Homes in Germany continue to get bigger each year
Despite rapidly-rising prices on the housing market, homes in Germany are continuing to get bigger and bigger. On average, the amount of living space per person increases by one square metre every five years. Although the pace is much faster in rural areas, the increase is noticeable in German cities as well.
Homes in Germany taking up more and more space
On average, people in Germany had more spacious houses and apartments in 2020 than they did five years earlier, according to a new study by the real estate service provider Empirica Regio. Despite the ongoing housing crisis, between 2015 and 2020, living space per capita increased by 3,7 percent in rural regions and by 1,5 percent in cities.
For the analysis, Empirica Regio examined data from all different housing types across German municipalities with more than 400 inhabitants - including both owner-occupied houses and rental properties in 9.000 rural municipalities and 107 urban districts.
Biggest houses in Germany in Beuren, smallest in Raunheim
The data showed - perhaps unsurprisingly - that people living in the countryside had the most space in 2020, at 51,4 square metres per occupant. In cities, it was significantly lower at 40,9 square metres per capita. In smaller cities and suburban areas, the average was around 47 square metres per inhabitant. The overall national average is 46 square metres.
The municipality with the biggest average home size was found to be Beuren in the Eifel, with an average size of 75,2 square metres per person. The smallest homes are to be found in Raunheim in Hesse, where the average size is 34,3 square metres. Large cities like Stuttgart (37,6 square metres) and Frankfurt (37,4) also had homes on the smaller side. In cities like Berlin and Cologne, the value has stagnated at 38,9 square metres for the past few years.
“Rural regions in particular still have enough building land and space to create new living space. Single-family houses with a large per capita use of space dominate there,” said Empirica Regio managing director Jan Grade. “In peripheral areas, however, the increasing ageing [of the population], the departure of young people, and the resulting increase in vacant properties are leading to an increase in living space per capita.”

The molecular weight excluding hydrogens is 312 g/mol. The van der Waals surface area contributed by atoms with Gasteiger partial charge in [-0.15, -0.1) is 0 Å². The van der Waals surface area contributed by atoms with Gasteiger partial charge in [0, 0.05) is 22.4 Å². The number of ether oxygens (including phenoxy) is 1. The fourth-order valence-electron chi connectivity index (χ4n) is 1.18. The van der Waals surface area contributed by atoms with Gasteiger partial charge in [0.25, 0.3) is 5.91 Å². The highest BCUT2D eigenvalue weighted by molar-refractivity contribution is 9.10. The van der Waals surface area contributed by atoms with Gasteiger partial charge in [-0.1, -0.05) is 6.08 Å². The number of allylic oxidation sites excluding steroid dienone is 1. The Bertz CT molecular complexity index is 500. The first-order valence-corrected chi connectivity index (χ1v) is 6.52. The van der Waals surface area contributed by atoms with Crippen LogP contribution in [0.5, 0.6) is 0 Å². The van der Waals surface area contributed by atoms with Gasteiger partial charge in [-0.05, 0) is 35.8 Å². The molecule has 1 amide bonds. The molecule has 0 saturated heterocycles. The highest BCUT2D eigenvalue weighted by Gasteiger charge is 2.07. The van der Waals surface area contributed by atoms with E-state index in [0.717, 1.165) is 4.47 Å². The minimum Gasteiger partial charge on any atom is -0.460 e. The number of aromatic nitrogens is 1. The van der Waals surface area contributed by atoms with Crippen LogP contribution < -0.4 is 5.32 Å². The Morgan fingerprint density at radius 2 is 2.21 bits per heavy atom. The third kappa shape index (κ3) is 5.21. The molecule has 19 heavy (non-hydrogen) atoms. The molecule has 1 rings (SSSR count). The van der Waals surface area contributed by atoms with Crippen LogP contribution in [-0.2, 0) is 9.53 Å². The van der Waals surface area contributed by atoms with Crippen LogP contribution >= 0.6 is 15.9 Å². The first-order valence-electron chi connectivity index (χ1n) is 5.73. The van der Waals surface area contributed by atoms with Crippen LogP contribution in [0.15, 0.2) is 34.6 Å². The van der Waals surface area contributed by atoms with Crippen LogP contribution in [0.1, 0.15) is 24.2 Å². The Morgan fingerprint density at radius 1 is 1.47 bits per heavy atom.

Average home size in 1995 was 20 percent smaller
This increase in living space per capita is a long-term trend that has been continuing steadily since 2005, with the exception of the year 2015. According to a study conducted last summer by DZ Bank, a German bank, each year the average home size in Germany increases by 0,2 square metres. In 1995, for example, the average home size was 36 square metres per person - 20 percent less than in 2020.
Despite the fact that larger homes have their disadvantages - namely, they consume more energy and emit more greenhouse gases - experts do not expect the trend to reverse. “The growing number of single-person households and the desire for spacious apartments - which has increased due to the pandemic - should continue to drive the growth in space,” DZ bank wrote. For example, the fact that more people are now working from home is driving demand for more living space.
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